Bridge: Independent Pursuits

THE LAW of Total Tricks, the arithmetic of which I have never quite mastered, suffered a nasty setback on this deal from the Senior Teams World Championship in Lille.

After three passed South opened One Spade (as it turned out, he would have done better to throw the hand in!) and West, Irving Gordon of Great Britain, doubled. North raised conservatively to Two Spades and now Boris Schapiro (the 89-year-old member of the partnership that later went on to win the Senior Pairs title) imaginatively bid Three Hearts with the East cards! This was a suit in which he could be reasonably confident that his partner held at least four-card support, although a responsible double would also have proved effective.

South and West passed and now North, who, playing five-card majors, knew that his side held at least 10 spades, felt that it was safe to contest with Three Spades - after all, it sounded as though his partner held two hearts at most. It was not safe, as Boris proved by doubling. As you can see, the duplicated distribution of the North-South cards led to an easy penalty of 500 points to the British and a useful gain.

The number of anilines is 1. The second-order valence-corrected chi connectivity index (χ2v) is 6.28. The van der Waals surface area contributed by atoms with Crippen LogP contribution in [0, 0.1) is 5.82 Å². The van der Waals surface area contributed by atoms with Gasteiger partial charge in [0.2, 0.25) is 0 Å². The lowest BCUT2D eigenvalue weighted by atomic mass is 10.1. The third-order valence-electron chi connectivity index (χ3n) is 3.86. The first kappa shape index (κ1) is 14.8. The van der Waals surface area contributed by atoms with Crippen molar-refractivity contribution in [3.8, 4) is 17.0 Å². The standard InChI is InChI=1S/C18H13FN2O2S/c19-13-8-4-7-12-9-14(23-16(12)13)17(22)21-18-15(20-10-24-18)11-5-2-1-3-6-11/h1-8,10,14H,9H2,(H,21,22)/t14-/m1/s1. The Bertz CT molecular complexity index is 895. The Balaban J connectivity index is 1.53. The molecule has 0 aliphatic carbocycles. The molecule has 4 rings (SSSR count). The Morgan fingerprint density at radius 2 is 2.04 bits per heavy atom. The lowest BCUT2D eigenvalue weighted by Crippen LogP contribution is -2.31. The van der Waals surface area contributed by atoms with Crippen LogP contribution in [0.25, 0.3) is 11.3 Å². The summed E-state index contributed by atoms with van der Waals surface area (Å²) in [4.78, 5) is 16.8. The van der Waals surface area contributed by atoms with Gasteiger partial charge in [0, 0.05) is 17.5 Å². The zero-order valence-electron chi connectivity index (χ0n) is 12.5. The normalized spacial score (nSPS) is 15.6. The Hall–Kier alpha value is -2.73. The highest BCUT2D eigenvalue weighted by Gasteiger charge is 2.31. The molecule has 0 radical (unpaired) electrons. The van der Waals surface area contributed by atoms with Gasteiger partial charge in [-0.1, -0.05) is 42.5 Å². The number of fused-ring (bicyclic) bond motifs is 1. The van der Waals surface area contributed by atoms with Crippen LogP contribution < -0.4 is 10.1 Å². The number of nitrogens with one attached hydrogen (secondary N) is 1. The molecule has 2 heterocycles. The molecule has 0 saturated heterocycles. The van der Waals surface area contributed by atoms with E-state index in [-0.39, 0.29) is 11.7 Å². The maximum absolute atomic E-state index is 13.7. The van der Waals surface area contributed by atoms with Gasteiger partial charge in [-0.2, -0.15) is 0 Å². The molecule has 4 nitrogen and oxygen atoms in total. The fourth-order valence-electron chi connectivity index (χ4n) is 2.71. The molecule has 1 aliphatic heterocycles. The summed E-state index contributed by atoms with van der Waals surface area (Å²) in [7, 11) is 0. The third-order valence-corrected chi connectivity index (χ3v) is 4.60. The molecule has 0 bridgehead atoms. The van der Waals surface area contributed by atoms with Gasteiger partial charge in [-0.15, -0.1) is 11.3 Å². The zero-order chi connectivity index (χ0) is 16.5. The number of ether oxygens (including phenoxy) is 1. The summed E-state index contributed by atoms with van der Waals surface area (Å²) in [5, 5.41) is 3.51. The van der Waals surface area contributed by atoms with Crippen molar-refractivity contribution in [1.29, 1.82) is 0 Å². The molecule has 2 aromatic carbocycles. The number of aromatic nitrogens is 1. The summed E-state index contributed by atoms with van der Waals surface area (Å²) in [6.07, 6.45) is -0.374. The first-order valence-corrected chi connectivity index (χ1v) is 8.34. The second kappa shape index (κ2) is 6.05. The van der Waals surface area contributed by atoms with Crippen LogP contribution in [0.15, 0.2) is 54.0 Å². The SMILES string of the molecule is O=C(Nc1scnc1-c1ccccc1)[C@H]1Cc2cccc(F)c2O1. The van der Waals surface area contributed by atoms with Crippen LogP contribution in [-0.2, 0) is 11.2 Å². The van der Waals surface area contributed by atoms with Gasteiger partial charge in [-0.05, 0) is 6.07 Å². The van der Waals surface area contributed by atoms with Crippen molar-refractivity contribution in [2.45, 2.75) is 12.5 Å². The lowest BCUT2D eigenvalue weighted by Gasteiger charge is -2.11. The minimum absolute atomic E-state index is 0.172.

I suppose that the supporters of the Law will claim this as a triumph after all, for East-West can indeed make game with 10 tricks in hearts - a game, however, that they were never likely to bid. The thought that it leaves me with, however, is that bidding a three-card suit can sometimes upset your opponents' calculations in a quite unexpected fashion.

North-South game; dealer West


4A 9 8 6 5

!J 9 8

#Q 10

28 4 2

West East

410 43 2

!A K 4 2 !Q 6 5

#9 8 6 5 3 #A J 4 2

2Q 10 6 2K J 9 5


4K Q J 7 4

!10 7 3

#K 7

2A 7 3